Santa Cruz Tallboy (Carbon) 29er Mountain Bike Build

After testing six different full suspension 29ers at Interbike last year, I decided it was finally time to get one for myself. I’ve owned several hardtail mountain bikes since 1992, including a 29er, but this would be my first big move into full suspension mountain biking. Turns out it would also be my first carbon mountain bike.

The Santa Cruz Tallboy was the first bike I demoed at Interbike in September and it was love at first ride. I’m told this is Santa Cruz’s best selling mountain bike which says a lot since the company makes a bunch of great bikes (including the sexy V-10 Syd recently built up). And just in case you’re wondering, Santa Cruz didn’t give us these bikes – we both paid for ’em with our hard-earned money.

Anyway, back to my Tallboy build. I decided to go with the carbon frame and Fox RP23 shock with Kashima coat (you can get the RP2 instead to save a little $$). Santa Cruz included a Fox shock pump and grease gun for the pivots but other than that, what I got was basically a blank canvas.

Initially, the biggest challenge was finding a headset that would work with the frame. Santa Cruz says this on their website: “As all of us frame manufacturers seem to be using slightly different configurations with tapered headtubes, these headsets are custom items.” Of course I read this after the purchased frame was sitting in my office, wondering what I had gotten myself into. The note from Santa Cruz made cryptic references to Cane Creek and Chris King headsets but didn’t give any specifics so I spent the next several daysemailing Santa Cruz support and searching online for the right part.

Eventually Syd set me straight and before I knew it, I had the right Cane Creek upper and lower cups and a sweet Fox 32 Factory series fork with matching Kashima coat. I had the guys at Bicycle South install the headset and fork, then set out to build up the rest of the bike myself.

Ok so first, a bit about me: I am not Syd. I generally don’t enjoy working on bikes or researching parts and just when I *think* I know what I’m doing, I usually screw something up. Still, I figured building up a new bike would be a great opportunity to improve my wrench skills. And if I did make a mistake or get stuck, I could always bring the bike to the shop to have it put together the right way.

I started with the seat and seatpost, mainly so I’d have a way to hold the frame in my work stand. I found an old Easton EA70 30.9mm seatpost that came with mudhunny’s Blur and slapped a Titec Hellbent saddle on (the lightest one I could find in my collection). I was really anxious to get the thing looking like a bike so I grabbed my SunRingle Black Flag 29er wheels, strapped on a SRAM 2×10 cassette, and bolted on the rotors. The wheels were already shod with tubed tires even though the rims are tubeless but swapping those out is another project for another time.

After restoring my Redline to its original 1×9 configuration, I cleaned all my SRAM 2×10 X0 drivetrain stuff with a fine-tooth comb (and a ton of de-greaser). The bottom bracket and crank went on teflon-smooth and I finally figured out what that weird plastic piece on my bottom bracket tool is for (it tightens the retention nut on the crank arm). I attached the derailleurs, and was pretty happy with myself for actually buying the right front derailleur for my frame (it’s a high mount, dual pull, 34.9mm clamp, 2×10, in case you’re wondering).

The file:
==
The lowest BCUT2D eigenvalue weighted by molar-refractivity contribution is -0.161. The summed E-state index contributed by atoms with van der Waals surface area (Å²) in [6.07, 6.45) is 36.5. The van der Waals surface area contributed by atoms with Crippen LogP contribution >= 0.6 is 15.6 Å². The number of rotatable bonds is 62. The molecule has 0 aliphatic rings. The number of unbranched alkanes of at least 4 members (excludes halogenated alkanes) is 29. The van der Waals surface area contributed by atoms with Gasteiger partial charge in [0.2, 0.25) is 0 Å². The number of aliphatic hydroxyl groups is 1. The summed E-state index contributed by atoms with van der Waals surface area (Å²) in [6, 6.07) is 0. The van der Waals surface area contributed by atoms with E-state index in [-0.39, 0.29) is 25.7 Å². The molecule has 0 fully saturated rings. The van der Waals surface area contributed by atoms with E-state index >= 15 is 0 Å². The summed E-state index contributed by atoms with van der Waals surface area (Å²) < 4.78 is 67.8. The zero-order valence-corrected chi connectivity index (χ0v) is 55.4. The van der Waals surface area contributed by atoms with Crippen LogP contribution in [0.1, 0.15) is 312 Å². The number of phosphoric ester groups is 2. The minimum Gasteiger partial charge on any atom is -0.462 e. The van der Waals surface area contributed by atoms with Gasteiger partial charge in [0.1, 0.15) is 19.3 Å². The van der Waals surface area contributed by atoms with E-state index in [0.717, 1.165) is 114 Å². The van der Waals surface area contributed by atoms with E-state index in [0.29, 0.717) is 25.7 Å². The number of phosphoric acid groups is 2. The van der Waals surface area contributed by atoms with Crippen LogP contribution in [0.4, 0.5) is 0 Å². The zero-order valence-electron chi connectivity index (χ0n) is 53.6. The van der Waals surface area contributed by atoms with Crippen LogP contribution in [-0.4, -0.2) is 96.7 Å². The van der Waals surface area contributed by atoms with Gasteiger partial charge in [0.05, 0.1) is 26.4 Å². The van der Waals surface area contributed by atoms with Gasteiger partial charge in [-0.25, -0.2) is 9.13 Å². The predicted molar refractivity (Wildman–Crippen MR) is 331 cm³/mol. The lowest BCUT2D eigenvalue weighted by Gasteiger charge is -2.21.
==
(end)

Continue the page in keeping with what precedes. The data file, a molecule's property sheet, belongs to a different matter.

Next I turned my attention to the cockpit. Not wanting to marginalize my Redline any further, I decided to use the alloy Syncros bars on my shelf instead of stealing the carbon Answer bars from that bike. I picked up a cheap 110mm FSA stem and Sette lock-on grips, then got busy attaching a new set of Avid Elixir 9 hydraulic disc brakes. I had planned on using a spare set of Hayes brakes but after looking at the brakes, they needed more work than I was willing to put into them at the time.

Finally, it was time to hook everything up and give the bike a spin! I wasn’t entirely sure how to route the derailleur and brake cables so I studied the Tallboy pics on the Santa Cruz website, making generous use of the zoom button to see the details. I used a fresh Jagwire cable kit, cut all the housing to size, and routed the cables. I ended up cutting one section of housing too short and fraying the rear derailleur cable but luckily I had spares.

Confession: derailleur and chain adjustments frighten me. This was the part of the build I was dreading and I assumed I would need professional help at this point. I read the SRAM instructions carefully and checked the existing chain length from my Redline. Turns out it was spot on! After routing the chain and linking it together, I attached the derailleur cables, made a few adjustments, then breathed a sigh of relief. It was alive! Final weight: about 27 lbs. which I could easily see dropping close to 25 lbs. with a few part swaps.

Of course I wasn’t completely done – there were still lots of little items like clipping zip ties, adjusting lever angles, and dialing in the shocks. All told I probably put 3-4 hours into the build and ended up doing it all myself (save the fork and headset installation).

I took a short test ride around the block to make sure everything was set, then drove out to the Pinhoti trail for my first real ride. It was a great ride and the only issue I ran into was with my rear derailleur cable slipping loose (easy trail-side fix).

In the end I’m really glad I built this bike up myself from scratch. I definitely learned a lot and gained confidence in my wrench skills, not to mention I got a bike that fits me better than one with stock components might. I can’t wait to put a ton of miles on this bike in 2012 – look for a full review sometime in late spring!